505.00, 505.01, 507.00 – What do these mean? 10,000 mile oil change interval? Really? 5W-40, 5W-30, 0W-30, which is better?
Driving a VW TDI means questioning and sometimes tossing out some long-held beliefs about oil and oil change intervals (OCI). Pulling into your local quick-lube store and letting them put whatever’s in the drum below the floor into your car can be disastrous to your TDI. We’re going to try to make it simple and help you choose the oil your TDI requires.
Why is Correct Oil so Important?
If you drive a TDI you already know it’s a remarkable engine. Few, if any other engines offer a comparable combination of power, economy, and longevity. However, several aspects of the TDI’s design make it hard on oil.
First, the TDI’s high compression puts its piston rings very close to the point of combustion. Engineers soon learned that conventional oils could leave deposits, or coke, on the piston rings, which would jeopardize their function, increasing oil consumption.
Second, Oil is the life blood of a turbocharger. If oil cokes or gathers residue then it can clog the turbo oil feed line, starving the turbo of oil and ending its life. Not a good thing.
Third, newer TDIs (’04 and later) have injection systems that are generate very high fuel injection pressures but are also hard on camshafts. These cars require oil that can keep cam lobes lubricated in that high pressure environment.
Fourth, TDIs emissions systems have become much more sophisticated in recent years, requiring oils to be refined without components that can harm those systems.
Finally, all manufacturers are after maximum fuel economy and the longest possible oil change intervals in all their cars, and keeping oil in cars longer while providing the best possible fuel economy figures put additional demands on oils.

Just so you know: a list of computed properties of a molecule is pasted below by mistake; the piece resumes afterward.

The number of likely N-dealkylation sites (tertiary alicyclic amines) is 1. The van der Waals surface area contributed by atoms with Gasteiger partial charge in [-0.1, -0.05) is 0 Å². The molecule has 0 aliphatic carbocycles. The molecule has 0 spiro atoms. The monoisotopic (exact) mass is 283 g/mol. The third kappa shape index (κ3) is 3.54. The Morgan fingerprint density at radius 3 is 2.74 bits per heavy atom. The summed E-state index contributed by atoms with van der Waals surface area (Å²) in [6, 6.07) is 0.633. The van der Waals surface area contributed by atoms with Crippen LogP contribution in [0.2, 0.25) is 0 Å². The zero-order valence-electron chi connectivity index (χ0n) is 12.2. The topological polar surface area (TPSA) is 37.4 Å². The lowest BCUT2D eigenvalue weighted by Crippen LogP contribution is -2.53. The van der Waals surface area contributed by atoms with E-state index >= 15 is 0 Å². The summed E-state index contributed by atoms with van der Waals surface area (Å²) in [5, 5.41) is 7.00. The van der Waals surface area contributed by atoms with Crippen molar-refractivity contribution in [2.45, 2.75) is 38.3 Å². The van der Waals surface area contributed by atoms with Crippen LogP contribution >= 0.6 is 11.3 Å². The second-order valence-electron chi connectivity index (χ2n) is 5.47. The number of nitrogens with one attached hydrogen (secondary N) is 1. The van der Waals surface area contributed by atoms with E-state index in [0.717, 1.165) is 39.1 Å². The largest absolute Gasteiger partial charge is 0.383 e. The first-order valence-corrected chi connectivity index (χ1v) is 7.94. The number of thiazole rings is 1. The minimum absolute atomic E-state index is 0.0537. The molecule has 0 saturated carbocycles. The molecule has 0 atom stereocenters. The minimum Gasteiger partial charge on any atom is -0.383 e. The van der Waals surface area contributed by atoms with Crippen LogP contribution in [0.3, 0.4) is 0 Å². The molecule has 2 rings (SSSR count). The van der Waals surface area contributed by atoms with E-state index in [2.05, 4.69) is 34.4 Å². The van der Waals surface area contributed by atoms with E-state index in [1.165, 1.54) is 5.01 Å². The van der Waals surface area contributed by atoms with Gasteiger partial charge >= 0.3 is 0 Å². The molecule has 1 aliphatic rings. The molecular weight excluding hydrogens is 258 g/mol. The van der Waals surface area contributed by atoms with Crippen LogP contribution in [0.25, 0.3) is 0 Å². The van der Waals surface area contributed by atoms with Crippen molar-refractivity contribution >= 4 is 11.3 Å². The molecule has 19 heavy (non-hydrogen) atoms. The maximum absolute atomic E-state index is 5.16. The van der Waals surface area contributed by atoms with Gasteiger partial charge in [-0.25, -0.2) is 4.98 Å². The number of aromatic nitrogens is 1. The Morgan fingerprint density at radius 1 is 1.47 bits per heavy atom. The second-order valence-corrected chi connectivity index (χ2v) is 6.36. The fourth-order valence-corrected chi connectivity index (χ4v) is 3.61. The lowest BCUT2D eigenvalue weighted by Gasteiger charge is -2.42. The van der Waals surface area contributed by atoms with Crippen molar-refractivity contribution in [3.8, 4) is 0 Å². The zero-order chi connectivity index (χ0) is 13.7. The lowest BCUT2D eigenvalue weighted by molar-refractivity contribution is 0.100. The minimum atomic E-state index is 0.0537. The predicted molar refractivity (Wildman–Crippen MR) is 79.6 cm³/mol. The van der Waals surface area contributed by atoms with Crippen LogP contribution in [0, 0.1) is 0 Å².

Oil Standards and Specifications
VW has established and tests oils to standards it has set for its engines. There are several other industry standards for engine oils, but for simplicity we’ve stuck with VW’s standards here along with oil viscosity measures that are commonly used in the US.
Will oils that do not meet or include VW standards work in your TDI? Probably. Oils that meet other standards such as ACEA or API may be fine for your VW. In fact, some owners purposely use oil that does not meet VW’s specifications because they believe it’s better for their TDIs than the ones VW certifies. Just keep in mind that VW may ask for proof that your car has used only oil meeting their standards in the event of a warranty claim.
Synthetic versus Non-Synthetic
This distinction is not as simple as you may think. Although all the oils that meet the standards in the chart above are considered synthetics, many of them may start with mineral oil base stocks, or esters. You’ll see terms like “synthetic technology,” or “pure synthetic,” on labels. But once again, if it meets the standard, it’s OK. And in the world of TDIs, if it meets the standard it is going to be synthetic oil.
Diesel Versus Gasoline
There’s a simple point here: Diesel engine oils have different requirements because, in part, of the need to keep soot in suspension in the oil between changes. You’ll notice that the oil in your TDI turns black very quickly after a change. That doesn’t mean it’s dirty, it is keeping the soot the engine generates in suspension. The presence of that soot is an oil design consideration. There are many oils that meet both gasoline and diesel standards, but beware of oils that are designed only for gasoline engines, even if they are synthetic.
Match the Rating to Your Engine
The table below lists the TDIs sold in North America and years they were sold, the oil they require, and some (not all) of the oil brands that offer oils that meet the standard.
|Model/Years||Engine Type/Code||Oil Standard||Suggested Brands/Weight|